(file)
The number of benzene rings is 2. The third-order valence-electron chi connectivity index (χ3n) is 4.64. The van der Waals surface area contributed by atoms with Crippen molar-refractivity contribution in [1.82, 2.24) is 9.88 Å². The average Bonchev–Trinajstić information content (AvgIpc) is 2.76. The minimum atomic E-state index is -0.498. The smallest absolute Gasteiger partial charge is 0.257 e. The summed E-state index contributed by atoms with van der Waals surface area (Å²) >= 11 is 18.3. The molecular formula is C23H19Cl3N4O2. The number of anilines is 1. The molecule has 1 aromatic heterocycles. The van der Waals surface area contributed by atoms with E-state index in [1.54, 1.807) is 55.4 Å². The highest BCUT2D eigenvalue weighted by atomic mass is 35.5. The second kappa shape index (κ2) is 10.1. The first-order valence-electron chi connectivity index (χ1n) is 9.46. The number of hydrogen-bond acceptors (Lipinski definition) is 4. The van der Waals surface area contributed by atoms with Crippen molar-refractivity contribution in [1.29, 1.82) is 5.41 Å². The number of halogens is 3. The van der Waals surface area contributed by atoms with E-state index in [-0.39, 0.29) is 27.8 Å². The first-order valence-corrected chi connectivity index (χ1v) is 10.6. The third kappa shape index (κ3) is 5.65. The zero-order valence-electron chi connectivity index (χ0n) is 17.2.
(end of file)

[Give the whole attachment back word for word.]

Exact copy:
The number of benzene rings is 2. The third-order valence-electron chi connectivity index (χ3n) is 4.64. The van der Waals surface area contributed by atoms with Crippen molar-refractivity contribution in [1.82, 2.24) is 9.88 Å². The average Bonchev–Trinajstić information content (AvgIpc) is 2.76. The minimum atomic E-state index is -0.498. The smallest absolute Gasteiger partial charge is 0.257 e. The summed E-state index contributed by atoms with van der Waals surface area (Å²) >= 11 is 18.3. The molecular formula is C23H19Cl3N4O2. The number of anilines is 1. The molecule has 1 aromatic heterocycles. The van der Waals surface area contributed by atoms with E-state index in [1.54, 1.807) is 55.4 Å². The highest BCUT2D eigenvalue weighted by atomic mass is 35.5. The second kappa shape index (κ2) is 10.1. The first-order valence-electron chi connectivity index (χ1n) is 9.46. The number of hydrogen-bond acceptors (Lipinski definition) is 4. The van der Waals surface area contributed by atoms with Crippen molar-refractivity contribution in [1.29, 1.82) is 5.41 Å². The number of halogens is 3. The van der Waals surface area contributed by atoms with E-state index in [-0.39, 0.29) is 27.8 Å². The first-order valence-corrected chi connectivity index (χ1v) is 10.6. The third kappa shape index (κ3) is 5.65. The zero-order valence-electron chi connectivity index (χ0n) is 17.2.